NEW YORK – To listen to television pundits wrapping up the Republican convention and evaluating President Donald Trump's acceptance speech, the nation heads into the fall campaign as divided as it ever was.
“This was unquestionably the best Donald Trump production ever,” ABC News analyst Sara Fagen said as fireworks burst over Washington.
“This was repugnant,” said MSNBC's Joy Reid.
There was a weariness in analysts' voices following two weeks of conventions in the COVID-19 era — mostly virtual for the Democrats and, for the Republicans, a collection of mostly pretaped speeches concluding with a spectacle on the White House lawn.
The GOP convention ended with hundreds of people crammed together at the White House, only a scattered few wearing masks — the type of event that has largely disappeared since the pandemic exploded in March.
“I just kept thinking, the longer this goes on, the more people are going to get sick,” Mary Trump said on MSNBC.
Yes, Mary Trump. The left-leaning cable network invited the presidential niece and author of “Too Much and Never Enough: How My Family Created the World's Most Dangerous Man” to offer analysis and some of her family's special dysfunction for the last night of the convention.
“Nothing surprised me about what happened,” she said. “Like all of you, I am repulsed. I am heartbroken.”
MSNBC's Reid was visibly angered by the use of the White House as the setting for the president's speech — just the sort of bold gesture his fans were likely to love.
“This was repugnant to see a campaign sign festooned on our property, the White House, with a big iron gate outside so the people can't even come in,” she said. “If this is what America is going to be, it's a monarchy, not a democracy.”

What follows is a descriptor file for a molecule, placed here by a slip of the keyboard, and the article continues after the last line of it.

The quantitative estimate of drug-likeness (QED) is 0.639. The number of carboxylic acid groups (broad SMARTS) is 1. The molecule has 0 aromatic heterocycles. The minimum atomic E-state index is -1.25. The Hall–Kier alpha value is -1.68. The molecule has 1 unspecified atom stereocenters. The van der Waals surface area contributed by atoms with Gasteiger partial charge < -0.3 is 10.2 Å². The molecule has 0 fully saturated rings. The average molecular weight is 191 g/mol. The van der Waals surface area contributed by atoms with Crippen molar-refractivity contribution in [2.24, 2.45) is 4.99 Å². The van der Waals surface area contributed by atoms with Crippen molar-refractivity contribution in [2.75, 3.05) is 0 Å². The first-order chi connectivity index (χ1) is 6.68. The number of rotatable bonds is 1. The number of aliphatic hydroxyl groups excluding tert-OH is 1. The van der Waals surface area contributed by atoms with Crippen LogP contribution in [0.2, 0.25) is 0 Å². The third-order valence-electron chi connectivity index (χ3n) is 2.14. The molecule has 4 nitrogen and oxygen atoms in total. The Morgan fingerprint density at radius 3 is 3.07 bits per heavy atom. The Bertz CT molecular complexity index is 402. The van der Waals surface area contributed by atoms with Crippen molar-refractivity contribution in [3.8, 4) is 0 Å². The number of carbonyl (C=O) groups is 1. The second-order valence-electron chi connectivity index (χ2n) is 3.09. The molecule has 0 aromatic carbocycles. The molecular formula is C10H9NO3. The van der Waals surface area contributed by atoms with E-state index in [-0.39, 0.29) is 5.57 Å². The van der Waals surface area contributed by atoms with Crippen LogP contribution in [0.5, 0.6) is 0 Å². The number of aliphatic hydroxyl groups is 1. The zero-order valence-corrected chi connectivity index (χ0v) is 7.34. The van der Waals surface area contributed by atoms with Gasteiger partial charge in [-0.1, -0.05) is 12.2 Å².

MSNBC went from airing more of the convention at its beginning and gradually showing less, with more fact-checking, as the week went on. Fox News Channel, after some of its fans complained Monday that they were hearing too much from network personalities and not enough of the event, went in the opposite direction.
By far, most American television viewers watching the convention experienced it on Fox News, the favorite destination for the president's fans. More than 7 million people watched the convention's third night on Fox News, while no other network had as much as 2 million, the Nielsen company said.
The length and delivery of Trump's address Thursday drew low marks from many analysts, as it took on a droning flavor often the case when the president sticks to a teleprompter.
“It was one of the longest and lowest-energy speeches I have ever seen the president give,” said ABC News White House correspondent Jonathan Karl.
Even Fox's analysts were unimpressed, with Chris Wallace calling it “surprisingly flat.”
“He’s done very good speeches from teleprompters before, but tonight he seemed to miss the excitement he generates in himself in his ad-libbing,” Fox's Brit Hume said. “Nonetheless, overall as a convention I think it’s pretty clear that this show, and that’s what it was, packed more wallop than those we saw last week."
A measurement that Trump watches closely will come out Friday, when the president sees if he can match the 24.6 million people who tuned in to watch Democratic opponent Joe Biden last week.
Democrats have outdrawn Republicans on two of the three nights of the conventions. That was the case Wednesday, when Nielsen estimated that 17.3 million people watched the Republicans, compared with 22.8 million who saw the Democrats a week earlier.